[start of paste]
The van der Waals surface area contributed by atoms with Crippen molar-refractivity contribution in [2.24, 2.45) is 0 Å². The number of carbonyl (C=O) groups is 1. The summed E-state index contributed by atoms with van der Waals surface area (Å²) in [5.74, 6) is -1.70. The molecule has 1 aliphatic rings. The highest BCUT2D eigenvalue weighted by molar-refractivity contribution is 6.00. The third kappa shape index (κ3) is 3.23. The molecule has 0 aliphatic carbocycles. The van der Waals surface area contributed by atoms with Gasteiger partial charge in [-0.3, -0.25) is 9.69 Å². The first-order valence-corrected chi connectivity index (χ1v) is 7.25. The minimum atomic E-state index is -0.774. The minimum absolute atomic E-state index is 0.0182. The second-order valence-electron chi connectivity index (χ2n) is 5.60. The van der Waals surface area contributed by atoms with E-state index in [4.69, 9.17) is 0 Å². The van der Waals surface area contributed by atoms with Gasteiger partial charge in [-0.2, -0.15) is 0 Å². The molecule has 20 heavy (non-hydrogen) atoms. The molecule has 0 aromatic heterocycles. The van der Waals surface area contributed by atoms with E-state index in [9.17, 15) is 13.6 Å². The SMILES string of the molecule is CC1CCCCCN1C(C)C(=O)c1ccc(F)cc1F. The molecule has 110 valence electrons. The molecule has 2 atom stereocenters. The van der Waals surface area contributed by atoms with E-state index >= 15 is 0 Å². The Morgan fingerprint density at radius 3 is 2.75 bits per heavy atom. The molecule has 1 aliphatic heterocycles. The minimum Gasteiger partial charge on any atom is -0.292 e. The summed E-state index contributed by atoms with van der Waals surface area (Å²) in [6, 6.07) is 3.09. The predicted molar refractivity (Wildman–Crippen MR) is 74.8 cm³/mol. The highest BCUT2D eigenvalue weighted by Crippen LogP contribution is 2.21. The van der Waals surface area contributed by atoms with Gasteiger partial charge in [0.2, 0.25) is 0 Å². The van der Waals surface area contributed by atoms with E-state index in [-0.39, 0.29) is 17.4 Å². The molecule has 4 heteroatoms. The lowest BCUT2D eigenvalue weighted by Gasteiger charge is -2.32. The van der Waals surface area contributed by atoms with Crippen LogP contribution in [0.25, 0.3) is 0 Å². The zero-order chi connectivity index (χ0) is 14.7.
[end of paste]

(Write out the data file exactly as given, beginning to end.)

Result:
The van der Waals surface area contributed by atoms with Crippen molar-refractivity contribution in [2.24, 2.45) is 0 Å². The number of carbonyl (C=O) groups is 1. The summed E-state index contributed by atoms with van der Waals surface area (Å²) in [5.74, 6) is -1.70. The molecule has 1 aliphatic rings. The highest BCUT2D eigenvalue weighted by molar-refractivity contribution is 6.00. The third kappa shape index (κ3) is 3.23. The molecule has 0 aliphatic carbocycles. The van der Waals surface area contributed by atoms with Gasteiger partial charge in [-0.3, -0.25) is 9.69 Å². The first-order valence-corrected chi connectivity index (χ1v) is 7.25. The minimum atomic E-state index is -0.774. The minimum absolute atomic E-state index is 0.0182. The second-order valence-electron chi connectivity index (χ2n) is 5.60. The van der Waals surface area contributed by atoms with E-state index in [4.69, 9.17) is 0 Å². The van der Waals surface area contributed by atoms with Gasteiger partial charge in [-0.2, -0.15) is 0 Å². The molecule has 20 heavy (non-hydrogen) atoms. The molecule has 0 aromatic heterocycles. The van der Waals surface area contributed by atoms with E-state index in [9.17, 15) is 13.6 Å². The SMILES string of the molecule is CC1CCCCCN1C(C)C(=O)c1ccc(F)cc1F. The molecule has 110 valence electrons. The molecule has 2 atom stereocenters. The van der Waals surface area contributed by atoms with E-state index >= 15 is 0 Å². The Morgan fingerprint density at radius 3 is 2.75 bits per heavy atom. The molecule has 1 aliphatic heterocycles. The minimum Gasteiger partial charge on any atom is -0.292 e. The summed E-state index contributed by atoms with van der Waals surface area (Å²) in [6, 6.07) is 3.09. The predicted molar refractivity (Wildman–Crippen MR) is 74.8 cm³/mol. The highest BCUT2D eigenvalue weighted by Crippen LogP contribution is 2.21. The van der Waals surface area contributed by atoms with Gasteiger partial charge in [0.2, 0.25) is 0 Å². The van der Waals surface area contributed by atoms with E-state index in [-0.39, 0.29) is 17.4 Å². The molecule has 4 heteroatoms. The lowest BCUT2D eigenvalue weighted by Gasteiger charge is -2.32. The van der Waals surface area contributed by atoms with Crippen LogP contribution in [0.25, 0.3) is 0 Å². The zero-order chi connectivity index (χ0) is 14.7.